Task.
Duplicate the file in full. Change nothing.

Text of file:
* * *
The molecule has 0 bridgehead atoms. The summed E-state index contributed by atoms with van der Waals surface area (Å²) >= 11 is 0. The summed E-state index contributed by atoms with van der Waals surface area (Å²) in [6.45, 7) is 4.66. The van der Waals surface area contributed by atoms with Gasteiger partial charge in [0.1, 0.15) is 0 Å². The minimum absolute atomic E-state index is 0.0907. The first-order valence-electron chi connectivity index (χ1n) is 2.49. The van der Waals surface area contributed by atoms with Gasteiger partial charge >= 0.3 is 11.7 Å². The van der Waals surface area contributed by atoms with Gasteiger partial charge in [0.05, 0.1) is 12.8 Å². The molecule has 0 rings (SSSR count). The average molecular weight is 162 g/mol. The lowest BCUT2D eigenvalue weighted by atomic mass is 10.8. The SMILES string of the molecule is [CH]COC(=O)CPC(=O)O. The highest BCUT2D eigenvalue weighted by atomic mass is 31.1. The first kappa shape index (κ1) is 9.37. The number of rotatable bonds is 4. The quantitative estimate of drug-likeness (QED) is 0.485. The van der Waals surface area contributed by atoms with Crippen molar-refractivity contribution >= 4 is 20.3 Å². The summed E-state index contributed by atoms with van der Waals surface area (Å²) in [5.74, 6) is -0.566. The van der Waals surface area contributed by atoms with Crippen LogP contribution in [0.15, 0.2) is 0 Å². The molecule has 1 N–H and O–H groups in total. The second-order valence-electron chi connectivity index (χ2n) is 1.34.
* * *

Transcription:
The molecule has 0 bridgehead atoms. The summed E-state index contributed by atoms with van der Waals surface area (Å²) >= 11 is 0. The summed E-state index contributed by atoms with van der Waals surface area (Å²) in [6.45, 7) is 4.66. The van der Waals surface area contributed by atoms with Gasteiger partial charge in [0.1, 0.15) is 0 Å². The minimum absolute atomic E-state index is 0.0907. The first-order valence-electron chi connectivity index (χ1n) is 2.49. The van der Waals surface area contributed by atoms with Gasteiger partial charge >= 0.3 is 11.7 Å². The van der Waals surface area contributed by atoms with Gasteiger partial charge in [0.05, 0.1) is 12.8 Å². The molecule has 0 rings (SSSR count). The average molecular weight is 162 g/mol. The lowest BCUT2D eigenvalue weighted by atomic mass is 10.8. The SMILES string of the molecule is [CH]COC(=O)CPC(=O)O. The highest BCUT2D eigenvalue weighted by atomic mass is 31.1. The first kappa shape index (κ1) is 9.37. The number of rotatable bonds is 4. The quantitative estimate of drug-likeness (QED) is 0.485. The van der Waals surface area contributed by atoms with Crippen molar-refractivity contribution >= 4 is 20.3 Å². The summed E-state index contributed by atoms with van der Waals surface area (Å²) in [5.74, 6) is -0.566. The van der Waals surface area contributed by atoms with Crippen LogP contribution in [0.15, 0.2) is 0 Å². The molecule has 1 N–H and O–H groups in total. The second-order valence-electron chi connectivity index (χ2n) is 1.34.